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If you’re exploring new options for summer wines, put both reds and whites from Austria on your radar. The most widely-available Austrian wines in our market are made from grüner veltliner, the country’s signature grape that makes crisp, dry whites that are good alternatives to sauvignon blanc. For a red, try blauer zweigelt, which produces light-bodied, fruity wines similar to those made from gamay grapes grown in France’s Beaujolais region. The following two wines are very aromatic and come from the Niederösterreich wine growing region in Lower Austria, the northeasternmost of the country’s nine provinces.

Winzer Krems 2018 Grüner Veltliner, Kremser Sandgrube, Austria

Bought • Total Wine, 90 Brentwood Promenade Court, in July for $13.49 with six-bottle discount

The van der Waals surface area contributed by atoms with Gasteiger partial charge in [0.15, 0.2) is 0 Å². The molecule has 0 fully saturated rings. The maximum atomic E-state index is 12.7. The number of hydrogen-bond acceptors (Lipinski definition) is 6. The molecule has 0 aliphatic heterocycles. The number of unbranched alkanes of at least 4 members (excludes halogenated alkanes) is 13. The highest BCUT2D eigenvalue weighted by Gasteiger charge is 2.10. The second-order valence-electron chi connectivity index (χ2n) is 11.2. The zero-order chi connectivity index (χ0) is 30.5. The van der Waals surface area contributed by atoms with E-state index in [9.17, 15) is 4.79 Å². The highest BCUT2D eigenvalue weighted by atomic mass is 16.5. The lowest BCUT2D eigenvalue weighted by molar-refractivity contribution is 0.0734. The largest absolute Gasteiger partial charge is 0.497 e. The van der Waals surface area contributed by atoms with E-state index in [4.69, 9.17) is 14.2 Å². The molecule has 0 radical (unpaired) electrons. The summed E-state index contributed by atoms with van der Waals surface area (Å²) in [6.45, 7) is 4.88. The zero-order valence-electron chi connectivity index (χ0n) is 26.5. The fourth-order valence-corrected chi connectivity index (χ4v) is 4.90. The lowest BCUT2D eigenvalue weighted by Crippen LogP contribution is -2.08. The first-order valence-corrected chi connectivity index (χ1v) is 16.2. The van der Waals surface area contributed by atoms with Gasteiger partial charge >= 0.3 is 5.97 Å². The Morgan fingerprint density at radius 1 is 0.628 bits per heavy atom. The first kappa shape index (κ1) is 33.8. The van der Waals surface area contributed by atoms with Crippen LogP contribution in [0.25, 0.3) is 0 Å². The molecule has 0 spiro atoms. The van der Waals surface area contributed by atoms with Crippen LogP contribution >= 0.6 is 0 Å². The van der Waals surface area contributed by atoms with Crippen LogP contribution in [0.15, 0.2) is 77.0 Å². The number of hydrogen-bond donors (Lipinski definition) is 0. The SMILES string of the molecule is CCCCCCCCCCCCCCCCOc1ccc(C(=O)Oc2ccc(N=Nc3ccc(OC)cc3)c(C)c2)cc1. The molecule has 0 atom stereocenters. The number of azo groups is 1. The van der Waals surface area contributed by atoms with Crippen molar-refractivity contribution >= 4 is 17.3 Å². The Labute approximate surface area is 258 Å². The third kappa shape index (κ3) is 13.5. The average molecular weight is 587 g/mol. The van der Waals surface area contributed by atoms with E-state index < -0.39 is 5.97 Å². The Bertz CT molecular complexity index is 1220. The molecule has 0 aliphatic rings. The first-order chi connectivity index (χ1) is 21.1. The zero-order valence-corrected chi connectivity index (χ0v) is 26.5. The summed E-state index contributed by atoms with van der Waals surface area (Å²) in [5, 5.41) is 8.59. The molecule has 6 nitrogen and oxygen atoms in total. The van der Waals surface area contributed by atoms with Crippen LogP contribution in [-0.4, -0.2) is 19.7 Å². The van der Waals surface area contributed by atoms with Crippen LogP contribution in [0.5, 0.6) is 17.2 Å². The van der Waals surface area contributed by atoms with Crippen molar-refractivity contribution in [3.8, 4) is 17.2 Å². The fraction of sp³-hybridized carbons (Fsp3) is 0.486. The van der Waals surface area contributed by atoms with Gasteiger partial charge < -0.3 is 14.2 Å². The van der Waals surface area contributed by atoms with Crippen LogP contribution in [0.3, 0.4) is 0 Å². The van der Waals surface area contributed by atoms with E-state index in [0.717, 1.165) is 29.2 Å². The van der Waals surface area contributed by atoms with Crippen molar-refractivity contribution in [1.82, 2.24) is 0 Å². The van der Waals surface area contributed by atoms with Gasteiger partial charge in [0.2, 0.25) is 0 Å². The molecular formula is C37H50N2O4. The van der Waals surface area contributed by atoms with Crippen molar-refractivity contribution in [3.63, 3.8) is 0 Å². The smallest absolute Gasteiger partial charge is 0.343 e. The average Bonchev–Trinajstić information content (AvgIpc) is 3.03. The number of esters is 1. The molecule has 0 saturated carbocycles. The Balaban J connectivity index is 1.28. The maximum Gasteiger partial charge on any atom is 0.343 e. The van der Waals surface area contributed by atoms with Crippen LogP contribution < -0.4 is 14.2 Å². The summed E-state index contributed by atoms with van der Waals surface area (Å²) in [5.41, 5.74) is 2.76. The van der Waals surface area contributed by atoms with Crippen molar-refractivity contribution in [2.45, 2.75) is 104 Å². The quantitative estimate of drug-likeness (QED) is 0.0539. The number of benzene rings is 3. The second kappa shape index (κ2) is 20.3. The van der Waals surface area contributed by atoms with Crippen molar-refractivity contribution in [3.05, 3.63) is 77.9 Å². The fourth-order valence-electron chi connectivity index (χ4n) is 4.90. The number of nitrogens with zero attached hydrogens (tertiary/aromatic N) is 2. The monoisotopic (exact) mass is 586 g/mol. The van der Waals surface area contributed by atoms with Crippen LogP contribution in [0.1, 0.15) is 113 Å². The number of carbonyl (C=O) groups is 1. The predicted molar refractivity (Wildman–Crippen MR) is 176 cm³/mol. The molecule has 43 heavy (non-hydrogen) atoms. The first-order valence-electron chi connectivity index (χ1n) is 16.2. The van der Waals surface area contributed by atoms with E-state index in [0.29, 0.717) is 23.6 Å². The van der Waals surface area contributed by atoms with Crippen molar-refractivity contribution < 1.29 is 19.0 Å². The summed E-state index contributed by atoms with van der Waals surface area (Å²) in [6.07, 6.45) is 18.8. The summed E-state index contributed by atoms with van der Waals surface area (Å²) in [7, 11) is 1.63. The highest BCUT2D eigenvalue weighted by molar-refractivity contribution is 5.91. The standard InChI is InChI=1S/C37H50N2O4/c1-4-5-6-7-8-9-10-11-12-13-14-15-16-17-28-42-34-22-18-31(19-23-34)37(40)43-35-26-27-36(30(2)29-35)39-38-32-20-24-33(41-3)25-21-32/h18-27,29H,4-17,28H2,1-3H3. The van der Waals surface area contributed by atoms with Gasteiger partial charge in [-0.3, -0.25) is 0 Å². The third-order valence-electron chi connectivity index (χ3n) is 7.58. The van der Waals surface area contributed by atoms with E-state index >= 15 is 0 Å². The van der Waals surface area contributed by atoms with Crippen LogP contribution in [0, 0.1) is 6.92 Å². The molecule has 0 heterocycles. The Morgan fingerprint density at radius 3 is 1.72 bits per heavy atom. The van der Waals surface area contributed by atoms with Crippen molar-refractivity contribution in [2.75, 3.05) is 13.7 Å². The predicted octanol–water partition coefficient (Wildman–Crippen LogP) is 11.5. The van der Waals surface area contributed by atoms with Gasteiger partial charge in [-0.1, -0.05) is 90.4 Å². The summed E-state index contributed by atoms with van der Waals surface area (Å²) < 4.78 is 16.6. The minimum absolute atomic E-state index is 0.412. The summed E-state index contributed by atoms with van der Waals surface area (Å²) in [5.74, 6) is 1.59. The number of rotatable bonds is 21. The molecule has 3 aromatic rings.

Description • This lively white has been well-received by wine critics and the 2017 vintage scored 92 points from Wine Enthusiast. Light- to medium-bodied, it’s a refreshing wine that’s very minerally with distinctive herbaceous and peppery notes. This is a citrusy white that tastes of lemons, limes and grapefruit along with a touch of tropical flavors. Very easy to drink, it would go well with fish, poultry and green vegetables.

Winzer Krems 2017 Blauer Zweigelt, St. Severin, Austria

Bought • Total Wine, 90 Brentwood Promenade Court, in July for $13.49 with six-bottle discount

Description • Blauer zweigelt was originally called rotburger, a name that wouldn’t have been very marketable in the U.S. Thankfully, it was changed to honor Fritz Zweigelt, the Austrian scientist who developed it in 1922 by crossing the blaufränkisch and St. Laurent grape varieties. A quaffable, light-bodied red, it has soft tannins and tastes of dark cherries with peppery spice. Best enjoyed a little chilled, it would go well with white meats.

Follow Gail on Twitter @GailAppleson.